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Baby scorpions

Monday, July 20, 2009 | 0 comments

A few days after we had arrived in our new house in Coatepec a female scorpions I suspected to be gravid - she had mated over a year ago with a male of the same species - was no longer visible. I even couldn't find her under a large stone, her favorite hiding place. Nor could I see the entry of a burrow, and no traces of her or a burrow under smaller stones. I didn't check under one stone, because it was deeper in the substrate than the others.

The past weeks I had been inspecting several times the terrarium. I also had carefully lifted the terrarium, expecting to see her burrow through the other sides or the bottom. In the past I had been able to see the scorpion babies of the same species that way, but not this time.

The female scorpion, as far as I know species Vaejovis punctatus, was captured four years ago on the the rim of the crater that holds the water body called Laguna de Alchichica as a juvenile. Based on my experience with this species I guess that the juvenile back then was between 6 months and one year old.

And just after midnight of the 21st of April, 2008, I let her mate with a male of the same species, which turned out to be very successful, maybe because the actual insemination took place upside down. But I run ahead of the story.

Today I again inspected the terrarium. And after I had lifted the largest stone, I decided to also check the smaller stones. And I started with the stone I had avoided those past weeks because it was deeper in the substrate than any of the others. Somehow I had forgotten the rule I had set: don't lift that one, because if she's underneath, the burrow might collapse.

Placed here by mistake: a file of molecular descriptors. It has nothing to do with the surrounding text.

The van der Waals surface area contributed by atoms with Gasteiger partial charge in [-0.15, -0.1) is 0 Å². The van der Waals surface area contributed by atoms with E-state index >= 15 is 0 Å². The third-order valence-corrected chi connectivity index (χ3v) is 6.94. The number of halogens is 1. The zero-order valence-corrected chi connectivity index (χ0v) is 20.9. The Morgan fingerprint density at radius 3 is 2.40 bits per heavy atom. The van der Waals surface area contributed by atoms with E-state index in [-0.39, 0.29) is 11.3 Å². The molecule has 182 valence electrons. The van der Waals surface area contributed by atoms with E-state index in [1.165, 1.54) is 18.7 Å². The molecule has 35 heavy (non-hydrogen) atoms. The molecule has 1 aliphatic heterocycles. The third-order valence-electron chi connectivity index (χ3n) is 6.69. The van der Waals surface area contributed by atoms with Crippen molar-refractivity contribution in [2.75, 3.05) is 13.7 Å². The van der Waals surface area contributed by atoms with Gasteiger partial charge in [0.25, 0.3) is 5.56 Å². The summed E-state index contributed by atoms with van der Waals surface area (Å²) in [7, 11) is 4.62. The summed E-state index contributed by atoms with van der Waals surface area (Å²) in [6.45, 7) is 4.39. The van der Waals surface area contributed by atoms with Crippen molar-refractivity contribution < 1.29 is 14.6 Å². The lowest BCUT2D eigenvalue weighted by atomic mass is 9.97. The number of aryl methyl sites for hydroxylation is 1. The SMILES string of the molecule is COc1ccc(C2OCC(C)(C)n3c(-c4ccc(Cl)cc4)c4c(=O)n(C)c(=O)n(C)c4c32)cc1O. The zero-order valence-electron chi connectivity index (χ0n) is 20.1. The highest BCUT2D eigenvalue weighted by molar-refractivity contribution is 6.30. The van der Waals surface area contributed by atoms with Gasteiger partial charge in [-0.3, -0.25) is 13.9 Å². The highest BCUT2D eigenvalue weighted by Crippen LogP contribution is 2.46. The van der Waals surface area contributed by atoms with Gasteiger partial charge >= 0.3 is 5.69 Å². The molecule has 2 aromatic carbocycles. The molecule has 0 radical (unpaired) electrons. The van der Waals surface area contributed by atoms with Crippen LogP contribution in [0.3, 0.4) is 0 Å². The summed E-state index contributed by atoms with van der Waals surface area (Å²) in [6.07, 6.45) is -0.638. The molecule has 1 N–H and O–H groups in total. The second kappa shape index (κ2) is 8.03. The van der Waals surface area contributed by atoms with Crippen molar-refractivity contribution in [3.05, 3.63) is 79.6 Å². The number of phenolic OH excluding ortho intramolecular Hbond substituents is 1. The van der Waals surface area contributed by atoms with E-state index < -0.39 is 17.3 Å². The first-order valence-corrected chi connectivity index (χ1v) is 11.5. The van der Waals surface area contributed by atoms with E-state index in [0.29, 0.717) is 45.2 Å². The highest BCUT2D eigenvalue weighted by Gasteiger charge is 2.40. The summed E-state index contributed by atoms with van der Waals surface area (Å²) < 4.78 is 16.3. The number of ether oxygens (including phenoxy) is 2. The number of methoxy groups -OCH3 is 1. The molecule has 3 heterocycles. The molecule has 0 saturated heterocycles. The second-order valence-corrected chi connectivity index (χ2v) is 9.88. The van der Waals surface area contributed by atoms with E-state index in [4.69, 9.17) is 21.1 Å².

Six Vaejovis cf. punctatus scorpion babies.
Six Vaejovis cf. punctatus scorpion babies.

But when I realized my mistake I saw a much thinner scorpion run away, and then I spotted several tiny (5-6 mm) scorpions crawling on the underside of the stone. So I grabbed my Canon A640 and took two pictures. After I had taken the pictures I carefully placed the stone back in place and misted the substrate a little.

Five Vaejovis cf. punctatus scorpion babies.
Five Vaejovis cf. punctatus scorpion babies.

Some of the little scorpions started to wander on the now moist substrate, and a little later I saw one drinking moisture from the glass. And shortly after I noticed the mother scorpion digging a new burrow under one of the smaller stones. Or actually at that moment she was dragging a piece of dead plant material out of the start of a burrow using her chelicerae (mouth parts) of which I tried to take a photo, but I was just too late. In the photo below you can see the piece of dead plant material close to the mouth of the scorpion.

Adult female Vaejovis cf. punctatus.
Adult female Vaejovis cf. punctatus.

Sadly, last Wednesday I discovered that the small gray snake I kept, a Conopsis lineata, had died. Since its terrarium uses the same substrate as I use for the Vaejovis cf. punctatus I am going to use its terrarium to house the mother and the babies later on. Instead of isolating the babies, which I tried with this species in the past resulting in only one survivor, I want to try to provide a relatively large space with many hiding places - most scorpions have no problem to eat each other - to see if more will survive that way.

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